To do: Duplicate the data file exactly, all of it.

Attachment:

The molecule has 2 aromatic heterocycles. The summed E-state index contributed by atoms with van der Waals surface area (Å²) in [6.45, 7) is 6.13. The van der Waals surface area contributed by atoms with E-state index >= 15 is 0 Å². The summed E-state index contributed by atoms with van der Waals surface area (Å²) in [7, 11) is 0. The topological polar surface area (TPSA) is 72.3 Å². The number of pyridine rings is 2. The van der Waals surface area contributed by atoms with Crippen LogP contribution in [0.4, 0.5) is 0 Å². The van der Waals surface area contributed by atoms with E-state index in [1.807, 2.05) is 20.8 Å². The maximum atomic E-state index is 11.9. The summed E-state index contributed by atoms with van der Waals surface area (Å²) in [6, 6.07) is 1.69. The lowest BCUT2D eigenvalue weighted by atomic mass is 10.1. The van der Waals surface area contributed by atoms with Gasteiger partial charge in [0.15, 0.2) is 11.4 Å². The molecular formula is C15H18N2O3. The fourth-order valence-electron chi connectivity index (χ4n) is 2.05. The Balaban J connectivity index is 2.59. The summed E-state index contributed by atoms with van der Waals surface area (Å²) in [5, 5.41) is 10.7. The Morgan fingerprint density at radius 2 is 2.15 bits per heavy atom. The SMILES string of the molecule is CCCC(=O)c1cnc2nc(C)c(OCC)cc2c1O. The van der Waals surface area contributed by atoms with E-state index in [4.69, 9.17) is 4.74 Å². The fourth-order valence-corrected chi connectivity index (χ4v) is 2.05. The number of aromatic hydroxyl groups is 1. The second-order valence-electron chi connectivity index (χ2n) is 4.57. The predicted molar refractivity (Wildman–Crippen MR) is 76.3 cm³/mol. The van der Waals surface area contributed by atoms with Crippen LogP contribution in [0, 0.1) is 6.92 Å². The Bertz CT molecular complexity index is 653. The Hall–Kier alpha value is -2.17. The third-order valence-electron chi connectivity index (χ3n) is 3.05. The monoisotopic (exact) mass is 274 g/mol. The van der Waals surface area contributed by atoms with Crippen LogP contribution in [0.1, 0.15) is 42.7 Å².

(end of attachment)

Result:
The molecule has 2 aromatic heterocycles. The summed E-state index contributed by atoms with van der Waals surface area (Å²) in [6.45, 7) is 6.13. The van der Waals surface area contributed by atoms with E-state index >= 15 is 0 Å². The summed E-state index contributed by atoms with van der Waals surface area (Å²) in [7, 11) is 0. The topological polar surface area (TPSA) is 72.3 Å². The number of pyridine rings is 2. The van der Waals surface area contributed by atoms with Crippen LogP contribution in [0.4, 0.5) is 0 Å². The van der Waals surface area contributed by atoms with E-state index in [1.807, 2.05) is 20.8 Å². The maximum atomic E-state index is 11.9. The summed E-state index contributed by atoms with van der Waals surface area (Å²) in [6, 6.07) is 1.69. The lowest BCUT2D eigenvalue weighted by atomic mass is 10.1. The van der Waals surface area contributed by atoms with Gasteiger partial charge in [0.15, 0.2) is 11.4 Å². The molecular formula is C15H18N2O3. The fourth-order valence-electron chi connectivity index (χ4n) is 2.05. The Balaban J connectivity index is 2.59. The summed E-state index contributed by atoms with van der Waals surface area (Å²) in [5, 5.41) is 10.7. The Morgan fingerprint density at radius 2 is 2.15 bits per heavy atom. The SMILES string of the molecule is CCCC(=O)c1cnc2nc(C)c(OCC)cc2c1O. The van der Waals surface area contributed by atoms with E-state index in [4.69, 9.17) is 4.74 Å². The fourth-order valence-corrected chi connectivity index (χ4v) is 2.05. The number of aromatic hydroxyl groups is 1. The second-order valence-electron chi connectivity index (χ2n) is 4.57. The predicted molar refractivity (Wildman–Crippen MR) is 76.3 cm³/mol. The van der Waals surface area contributed by atoms with Crippen LogP contribution in [0, 0.1) is 6.92 Å². The Bertz CT molecular complexity index is 653. The Hall–Kier alpha value is -2.17. The third-order valence-electron chi connectivity index (χ3n) is 3.05. The monoisotopic (exact) mass is 274 g/mol. The van der Waals surface area contributed by atoms with Crippen LogP contribution in [0.1, 0.15) is 42.7 Å².